Youth Leader Spearheads Town Halls for Kids and Teens to Discuss Substance Abuse
Dr. Sandra Pavelka
Throughout both her personal and professional life, Sandra Pavelka, Ph.D., has dedicated herself to making life better for young people. She works in prevention and intervention efforts, helping young people make better life decisions.
“Service is integral to my life,” Pavelka said. “I’ve really looked at it, in terms of my work in the community, as serving in the best interest of youth.”
Eight years ago, the perfect opportunity to apply her skills in a volunteer capacity presented itself. Pavelka, who serves as the Florida Gulf Coast University Institute for Youth and Justice Studies director, joined the Board of Directors for the Lee County Coalition for a Drug-Free Southwest Florida, an organization focused on reducing youth substance abuse.
Throughout her tenure, she’s organized town hall meetings for 30-50 young people for each meeting, including elementary, middle, and high school students. The town halls have been recognized as a Best Practice by the Substance Abuse and Mental Health Administration. In each session, she discusses age-appropriate issues, such as underage drinking, substance abuse, and marijuana. The meetings bring together students from different schools, and plans are underway for a university-level town hall meeting.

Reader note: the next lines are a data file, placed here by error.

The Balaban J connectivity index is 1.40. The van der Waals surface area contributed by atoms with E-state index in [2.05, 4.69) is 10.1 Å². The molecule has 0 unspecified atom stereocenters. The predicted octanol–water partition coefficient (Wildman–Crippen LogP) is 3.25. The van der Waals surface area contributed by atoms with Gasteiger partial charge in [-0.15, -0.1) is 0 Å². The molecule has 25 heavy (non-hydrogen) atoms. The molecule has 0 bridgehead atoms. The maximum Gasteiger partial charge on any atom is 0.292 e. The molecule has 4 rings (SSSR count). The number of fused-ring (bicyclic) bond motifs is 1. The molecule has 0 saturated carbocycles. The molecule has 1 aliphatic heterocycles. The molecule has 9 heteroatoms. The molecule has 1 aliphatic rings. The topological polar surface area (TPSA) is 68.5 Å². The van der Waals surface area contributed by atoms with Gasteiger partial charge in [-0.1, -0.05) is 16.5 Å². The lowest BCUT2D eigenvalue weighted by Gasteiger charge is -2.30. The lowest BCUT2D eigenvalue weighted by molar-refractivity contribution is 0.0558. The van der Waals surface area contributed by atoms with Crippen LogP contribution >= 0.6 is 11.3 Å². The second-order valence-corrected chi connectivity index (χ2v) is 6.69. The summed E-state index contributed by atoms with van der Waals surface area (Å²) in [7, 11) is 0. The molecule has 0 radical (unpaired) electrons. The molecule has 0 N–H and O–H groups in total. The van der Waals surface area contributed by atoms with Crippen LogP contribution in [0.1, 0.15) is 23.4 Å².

“Youth today want to be heard,” she said. “They’re usually so reliant on technology that they don’t talk, but these town hall meetings bring them together. I’ve been impressed with their abilities to be so open and honest.”
From these meetings, the youths launched a #Refuse campaign against underage drinking, using Coalition dollars to display posters and banners throughout their schools and community. As a result, Pavelka says, incidences of underage drinking and substance abuse have started to decline.
In addition to the meetings, Pavelka helps organize the annual Busey Bank Run for Prevention, the Coalition’s main fundraiser. She also advocates legislatively for restorative justice and for alternatives to traditional discipline in schools.
Ultimately, she said, all efforts are aimed at helping young people make decisions for a healthier, more successful life.
“The work we’re doing is positively impacting future generations,” she said. “That’s the most important work of all – it’s integral now more than ever.”